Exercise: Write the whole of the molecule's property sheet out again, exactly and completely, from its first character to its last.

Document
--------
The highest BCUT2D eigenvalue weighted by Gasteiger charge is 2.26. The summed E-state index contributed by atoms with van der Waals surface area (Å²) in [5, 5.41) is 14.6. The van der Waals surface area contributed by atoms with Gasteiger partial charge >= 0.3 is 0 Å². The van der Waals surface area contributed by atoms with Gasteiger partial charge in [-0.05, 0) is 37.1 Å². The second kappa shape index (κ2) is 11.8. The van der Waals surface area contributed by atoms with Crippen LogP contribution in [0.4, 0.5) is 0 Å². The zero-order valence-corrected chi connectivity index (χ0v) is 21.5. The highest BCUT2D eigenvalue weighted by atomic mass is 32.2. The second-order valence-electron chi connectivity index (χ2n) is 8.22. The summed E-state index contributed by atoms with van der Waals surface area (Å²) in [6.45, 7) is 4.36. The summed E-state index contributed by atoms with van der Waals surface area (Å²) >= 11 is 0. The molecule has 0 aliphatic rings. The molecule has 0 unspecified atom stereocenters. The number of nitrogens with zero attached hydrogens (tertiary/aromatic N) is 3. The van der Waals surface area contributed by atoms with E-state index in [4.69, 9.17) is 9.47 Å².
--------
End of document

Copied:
The highest BCUT2D eigenvalue weighted by Gasteiger charge is 2.26. The summed E-state index contributed by atoms with van der Waals surface area (Å²) in [5, 5.41) is 14.6. The van der Waals surface area contributed by atoms with Gasteiger partial charge >= 0.3 is 0 Å². The van der Waals surface area contributed by atoms with Gasteiger partial charge in [-0.05, 0) is 37.1 Å². The second kappa shape index (κ2) is 11.8. The van der Waals surface area contributed by atoms with Crippen LogP contribution in [0.4, 0.5) is 0 Å². The zero-order valence-corrected chi connectivity index (χ0v) is 21.5. The highest BCUT2D eigenvalue weighted by atomic mass is 32.2. The second-order valence-electron chi connectivity index (χ2n) is 8.22. The summed E-state index contributed by atoms with van der Waals surface area (Å²) in [6.45, 7) is 4.36. The summed E-state index contributed by atoms with van der Waals surface area (Å²) >= 11 is 0. The molecule has 0 aliphatic rings. The molecule has 0 unspecified atom stereocenters. The number of nitrogens with zero attached hydrogens (tertiary/aromatic N) is 3. The van der Waals surface area contributed by atoms with E-state index in [4.69, 9.17) is 9.47 Å².